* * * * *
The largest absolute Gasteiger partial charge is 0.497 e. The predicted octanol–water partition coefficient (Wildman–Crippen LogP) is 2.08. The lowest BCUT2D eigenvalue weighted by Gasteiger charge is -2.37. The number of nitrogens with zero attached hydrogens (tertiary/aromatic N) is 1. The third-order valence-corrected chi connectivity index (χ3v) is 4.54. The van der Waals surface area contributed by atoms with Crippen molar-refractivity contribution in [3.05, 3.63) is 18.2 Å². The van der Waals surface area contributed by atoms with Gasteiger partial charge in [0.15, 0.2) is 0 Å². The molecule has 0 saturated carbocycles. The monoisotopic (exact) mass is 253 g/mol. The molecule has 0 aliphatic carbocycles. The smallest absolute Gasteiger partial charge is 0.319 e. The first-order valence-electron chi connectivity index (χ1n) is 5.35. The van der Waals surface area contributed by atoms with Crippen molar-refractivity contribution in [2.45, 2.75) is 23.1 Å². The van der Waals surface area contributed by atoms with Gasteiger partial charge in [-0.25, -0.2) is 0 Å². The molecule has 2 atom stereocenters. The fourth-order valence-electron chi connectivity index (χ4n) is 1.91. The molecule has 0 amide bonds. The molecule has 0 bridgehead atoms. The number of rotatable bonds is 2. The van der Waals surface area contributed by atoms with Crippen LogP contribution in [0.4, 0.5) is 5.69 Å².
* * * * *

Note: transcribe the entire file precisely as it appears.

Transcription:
The largest absolute Gasteiger partial charge is 0.497 e. The predicted octanol–water partition coefficient (Wildman–Crippen LogP) is 2.08. The lowest BCUT2D eigenvalue weighted by Gasteiger charge is -2.37. The number of nitrogens with zero attached hydrogens (tertiary/aromatic N) is 1. The third-order valence-corrected chi connectivity index (χ3v) is 4.54. The van der Waals surface area contributed by atoms with Crippen molar-refractivity contribution in [3.05, 3.63) is 18.2 Å². The van der Waals surface area contributed by atoms with Gasteiger partial charge in [0.15, 0.2) is 0 Å². The molecule has 0 saturated carbocycles. The monoisotopic (exact) mass is 253 g/mol. The molecule has 0 aliphatic carbocycles. The smallest absolute Gasteiger partial charge is 0.319 e. The first-order valence-electron chi connectivity index (χ1n) is 5.35. The van der Waals surface area contributed by atoms with Crippen molar-refractivity contribution in [2.45, 2.75) is 23.1 Å². The van der Waals surface area contributed by atoms with Gasteiger partial charge in [-0.25, -0.2) is 0 Å². The molecule has 2 atom stereocenters. The fourth-order valence-electron chi connectivity index (χ4n) is 1.91. The molecule has 0 amide bonds. The molecule has 0 bridgehead atoms. The number of rotatable bonds is 2. The van der Waals surface area contributed by atoms with Crippen LogP contribution in [0.4, 0.5) is 5.69 Å².